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The Poor You Always Have
Thursday of the Second Week of Lent
“There was a rich man who dressed in purple garments and fine linen and dined sumptuously each day. And lying at his door was a poor man named Lazarus, covered with sores, who would gladly have eaten his fill of the scraps that fell from the rich man’s table. Dogs even used to come and lick his sores. When the poor man died, he was carried away by angels to the bosom of Abraham. The rich man also died and was buried, and from the netherworld, where he was in torment, he raised his eyes and saw Abraham far off and Lazarus at his side. And he cried out, ‘Father Abraham, have pity on me. Send Lazarus to dip the tip of his finger in water and cool my tongue, for I am suffering torment in these flames.’ Abraham replied, ‘My child, remember that you received what was good during your lifetime while Lazarus likewise received what was bad; but now he is comforted here, whereas you are tormented. Moreover, between us and you a great chasm is established to prevent anyone from crossing who might wish to go from our side to yours or from your side to ours.’ He said, ‘Then I beg you, father, send him to my father’s house, for I have five brothers, so that he may warn them, lest they too come to this place of torment.’ But Abraham replied, ‘They have Moses and the prophets. Let them listen to them.’ He said, ‘Oh no, father Abraham, but if someone from the dead goes to them, they will repent.’ Then Abraham said, ‘If they will not listen to Moses and the prophets, neither will they be persuaded if someone should rise from the dead.’”
Opening Prayer: Lord God, I come before you today open to change. I ask you to turn my mind, my emotions, and my will toward you as I enter these few moments of prayer and strive to hear your voice.
- Wealth/Duty: “There was a rich man who dressed in purple garments and fine linen and dined sumptuously each day.” In this parable, Jesus does not condemn wealth, per se, but reminds all of us that the wealthy have a serious moral obligation to help the poor. For generations, Catholic social teaching has emphasized this responsibility: “…Remember the aphorism of the Fathers, ‘Feed the man dying of hunger, because if you have not fed him, you have killed him…” (Gaudium et Spes, no. 69). “You are not making a gift of what is yours to the poor man, but you are giving him back what is his” (Populorum Progressio). “Love for others, and in the first place love for the poor, in whom the Church sees Christ himself, is made concrete in the promotion of justice” (Centesimus Annus). Let us examine our almsgiving this Lent in light of 1 John 3:17-18: “If someone who has worldly means sees a brother in need and refuses him compassion, how can the love of God remain in him? Children, let us love not in word or speech but in deed and truth.”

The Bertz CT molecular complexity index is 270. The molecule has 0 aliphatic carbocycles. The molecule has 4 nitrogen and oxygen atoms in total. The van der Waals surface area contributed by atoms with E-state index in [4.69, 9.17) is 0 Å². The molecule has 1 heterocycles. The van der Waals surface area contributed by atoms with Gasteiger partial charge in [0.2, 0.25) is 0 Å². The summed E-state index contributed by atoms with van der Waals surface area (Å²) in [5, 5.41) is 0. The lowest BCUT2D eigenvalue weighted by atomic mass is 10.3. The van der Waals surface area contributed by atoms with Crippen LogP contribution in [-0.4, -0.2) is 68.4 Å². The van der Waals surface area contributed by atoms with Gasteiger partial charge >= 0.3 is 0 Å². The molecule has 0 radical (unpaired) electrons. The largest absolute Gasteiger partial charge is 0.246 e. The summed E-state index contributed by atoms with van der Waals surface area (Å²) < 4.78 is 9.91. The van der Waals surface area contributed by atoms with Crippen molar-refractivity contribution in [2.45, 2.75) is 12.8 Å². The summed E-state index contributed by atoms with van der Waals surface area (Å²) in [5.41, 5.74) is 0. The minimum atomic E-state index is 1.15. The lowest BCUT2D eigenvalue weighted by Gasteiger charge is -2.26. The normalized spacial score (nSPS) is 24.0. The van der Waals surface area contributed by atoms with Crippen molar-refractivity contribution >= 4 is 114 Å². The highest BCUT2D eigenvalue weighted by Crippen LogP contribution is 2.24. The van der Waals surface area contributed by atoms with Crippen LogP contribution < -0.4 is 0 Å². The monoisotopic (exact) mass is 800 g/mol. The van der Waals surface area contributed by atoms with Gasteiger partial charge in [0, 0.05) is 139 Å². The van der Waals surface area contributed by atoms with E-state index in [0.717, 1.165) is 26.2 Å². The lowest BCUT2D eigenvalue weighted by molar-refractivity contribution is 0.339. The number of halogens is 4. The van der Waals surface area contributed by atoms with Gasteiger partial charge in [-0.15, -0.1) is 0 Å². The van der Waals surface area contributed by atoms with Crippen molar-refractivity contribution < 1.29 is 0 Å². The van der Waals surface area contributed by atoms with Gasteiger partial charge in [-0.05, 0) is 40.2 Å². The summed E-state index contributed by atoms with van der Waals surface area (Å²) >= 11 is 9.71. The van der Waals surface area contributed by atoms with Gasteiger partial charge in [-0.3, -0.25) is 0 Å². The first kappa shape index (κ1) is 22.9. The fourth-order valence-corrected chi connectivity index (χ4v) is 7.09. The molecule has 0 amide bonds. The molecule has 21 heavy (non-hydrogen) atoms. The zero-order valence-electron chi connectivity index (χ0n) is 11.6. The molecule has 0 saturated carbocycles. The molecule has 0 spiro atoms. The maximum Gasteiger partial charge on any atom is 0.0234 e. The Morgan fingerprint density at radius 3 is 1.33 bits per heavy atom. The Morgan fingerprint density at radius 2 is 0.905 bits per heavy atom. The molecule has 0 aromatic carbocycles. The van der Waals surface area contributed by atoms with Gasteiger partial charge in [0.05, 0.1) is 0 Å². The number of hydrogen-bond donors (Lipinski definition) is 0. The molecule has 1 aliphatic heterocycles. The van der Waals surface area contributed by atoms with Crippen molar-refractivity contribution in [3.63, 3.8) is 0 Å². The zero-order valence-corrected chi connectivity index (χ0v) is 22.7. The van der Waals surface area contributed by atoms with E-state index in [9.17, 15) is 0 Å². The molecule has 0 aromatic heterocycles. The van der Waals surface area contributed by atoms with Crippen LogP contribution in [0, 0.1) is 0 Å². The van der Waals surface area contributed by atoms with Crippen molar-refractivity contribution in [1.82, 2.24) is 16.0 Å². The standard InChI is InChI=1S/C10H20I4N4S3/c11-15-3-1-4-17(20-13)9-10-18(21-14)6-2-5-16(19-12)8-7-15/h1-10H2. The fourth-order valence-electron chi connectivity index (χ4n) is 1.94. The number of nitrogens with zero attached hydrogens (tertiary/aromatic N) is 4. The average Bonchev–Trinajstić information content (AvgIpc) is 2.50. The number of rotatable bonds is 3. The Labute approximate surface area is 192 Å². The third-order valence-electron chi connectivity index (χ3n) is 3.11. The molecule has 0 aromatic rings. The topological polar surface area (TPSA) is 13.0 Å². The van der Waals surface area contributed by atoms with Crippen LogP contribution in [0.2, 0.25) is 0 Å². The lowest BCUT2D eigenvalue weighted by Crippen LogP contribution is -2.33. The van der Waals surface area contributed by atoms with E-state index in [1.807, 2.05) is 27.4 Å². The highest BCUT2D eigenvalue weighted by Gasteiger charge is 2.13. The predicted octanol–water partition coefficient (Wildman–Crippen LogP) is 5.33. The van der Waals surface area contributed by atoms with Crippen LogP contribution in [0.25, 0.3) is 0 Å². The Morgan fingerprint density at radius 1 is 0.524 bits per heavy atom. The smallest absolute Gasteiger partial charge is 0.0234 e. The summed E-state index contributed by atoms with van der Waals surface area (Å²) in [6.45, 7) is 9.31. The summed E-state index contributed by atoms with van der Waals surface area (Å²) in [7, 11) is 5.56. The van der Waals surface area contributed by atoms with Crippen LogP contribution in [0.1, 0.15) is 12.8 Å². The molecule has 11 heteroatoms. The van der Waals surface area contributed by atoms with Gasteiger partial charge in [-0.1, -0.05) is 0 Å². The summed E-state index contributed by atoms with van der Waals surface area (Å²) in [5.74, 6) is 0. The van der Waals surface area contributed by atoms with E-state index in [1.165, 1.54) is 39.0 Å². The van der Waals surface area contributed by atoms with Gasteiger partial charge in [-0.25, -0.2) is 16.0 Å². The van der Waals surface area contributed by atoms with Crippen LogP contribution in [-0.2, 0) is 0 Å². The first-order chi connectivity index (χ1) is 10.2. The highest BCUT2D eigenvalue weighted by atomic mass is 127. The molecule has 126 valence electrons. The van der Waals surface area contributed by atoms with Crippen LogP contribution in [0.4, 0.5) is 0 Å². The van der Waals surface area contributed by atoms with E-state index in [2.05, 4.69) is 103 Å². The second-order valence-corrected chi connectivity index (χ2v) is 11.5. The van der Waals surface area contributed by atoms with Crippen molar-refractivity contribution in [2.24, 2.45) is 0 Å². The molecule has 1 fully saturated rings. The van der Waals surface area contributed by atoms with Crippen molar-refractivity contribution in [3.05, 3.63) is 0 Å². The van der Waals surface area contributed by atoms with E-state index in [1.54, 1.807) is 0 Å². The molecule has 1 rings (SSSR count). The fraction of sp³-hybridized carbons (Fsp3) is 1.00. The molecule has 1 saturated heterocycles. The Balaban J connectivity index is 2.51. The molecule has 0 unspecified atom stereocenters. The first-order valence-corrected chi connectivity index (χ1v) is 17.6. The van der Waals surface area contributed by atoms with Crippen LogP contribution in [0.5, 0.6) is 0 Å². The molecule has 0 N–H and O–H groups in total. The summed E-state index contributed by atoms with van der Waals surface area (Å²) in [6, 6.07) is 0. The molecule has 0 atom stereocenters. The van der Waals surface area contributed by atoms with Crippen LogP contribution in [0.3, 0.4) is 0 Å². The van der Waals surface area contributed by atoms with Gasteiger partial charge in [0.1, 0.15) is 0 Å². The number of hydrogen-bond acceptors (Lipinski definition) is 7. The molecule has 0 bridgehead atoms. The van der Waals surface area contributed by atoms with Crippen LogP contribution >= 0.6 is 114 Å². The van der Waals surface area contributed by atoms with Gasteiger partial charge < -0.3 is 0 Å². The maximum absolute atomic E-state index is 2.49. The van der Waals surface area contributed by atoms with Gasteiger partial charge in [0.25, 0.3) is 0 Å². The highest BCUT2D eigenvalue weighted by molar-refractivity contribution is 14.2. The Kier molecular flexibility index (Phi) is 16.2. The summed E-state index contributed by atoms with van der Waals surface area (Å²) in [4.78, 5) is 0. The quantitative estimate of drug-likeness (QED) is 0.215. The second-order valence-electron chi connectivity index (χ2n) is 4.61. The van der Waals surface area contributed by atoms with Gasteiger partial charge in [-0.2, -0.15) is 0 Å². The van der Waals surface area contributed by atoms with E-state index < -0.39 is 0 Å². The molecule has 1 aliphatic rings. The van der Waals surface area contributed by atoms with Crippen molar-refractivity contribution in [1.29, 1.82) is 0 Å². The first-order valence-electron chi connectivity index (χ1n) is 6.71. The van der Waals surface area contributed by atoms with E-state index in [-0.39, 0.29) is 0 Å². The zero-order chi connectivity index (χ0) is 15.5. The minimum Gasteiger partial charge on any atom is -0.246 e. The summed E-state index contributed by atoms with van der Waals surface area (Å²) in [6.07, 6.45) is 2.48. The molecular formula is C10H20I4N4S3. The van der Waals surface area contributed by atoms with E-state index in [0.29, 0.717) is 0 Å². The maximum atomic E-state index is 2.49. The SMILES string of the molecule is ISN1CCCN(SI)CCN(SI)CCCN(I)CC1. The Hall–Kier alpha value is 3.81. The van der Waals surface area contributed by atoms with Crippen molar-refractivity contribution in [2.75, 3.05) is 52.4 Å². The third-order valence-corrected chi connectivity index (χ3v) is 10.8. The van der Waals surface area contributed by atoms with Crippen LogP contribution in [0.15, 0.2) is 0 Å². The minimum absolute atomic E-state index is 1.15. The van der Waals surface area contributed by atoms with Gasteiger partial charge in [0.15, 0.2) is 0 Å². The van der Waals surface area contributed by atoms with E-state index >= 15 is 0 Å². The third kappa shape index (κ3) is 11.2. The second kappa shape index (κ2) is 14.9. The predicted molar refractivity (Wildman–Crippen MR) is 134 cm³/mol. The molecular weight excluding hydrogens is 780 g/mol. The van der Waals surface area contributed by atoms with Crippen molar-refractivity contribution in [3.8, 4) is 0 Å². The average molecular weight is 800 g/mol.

- Warn My Brothers: The rich man cared little for Lazarus but he apparently loved his five brothers enough to ask that they be warned, “lest they too come to this place of torment.” Abraham replied that Moses and the prophets were enough warning. In fact, Abraham added, “If they will not listen to Moses and the prophets, neither will they be persuaded if someone should rise from the dead.”—which is precisely what Jesus did in order to save us all. How many of us go about our day-to-day duties, forgetful of the poor, distracted, worried, or simply refusing to acknowledge the prophets of our time–saints, good priests, holy friends–who remind us daily that Jesus Christ came back from the dead to save us from our sins?
- Christ Became Poor for Us: “For you know the gracious act of our Lord Jesus Christ, that for your sake he became poor although he was rich, so that by his poverty you might become rich” (2 Corinthians 8:9). Christ became poor so that we might be wealthy—not one day in heaven, but right here, right now. He bestowed on us a royal identity through our Baptism. He feeds us with bread from heaven to sustain us on our journey. He forgives our sins so that we can begin over and over. He also showers us with spiritual wealth by the love he sends us through others. Our hearts are full of gratitude, but are we willing to become poor for others in imitation of Our Lord? To give without counting costs? To serve the outcast? To defend the weak?
Conversing with Christ: Lord, please open my eyes and soften my heart so that I don’t trip over the poor you have placed in my path. This Lent, help me to reach out beyond my comfort zone to contribute, feed, serve, and pray for the souls that I meet.
Resolution: Lord, today by your grace I will, in solidarity with the poor, abstain from my favorite food.
For Further Reflection: Mother Teresa of Calcutta was a great servant of the poor. Perhaps read the book Come Be My Light, or watch one of her speeches on YouTube if time is short.
written by Maribeth Harper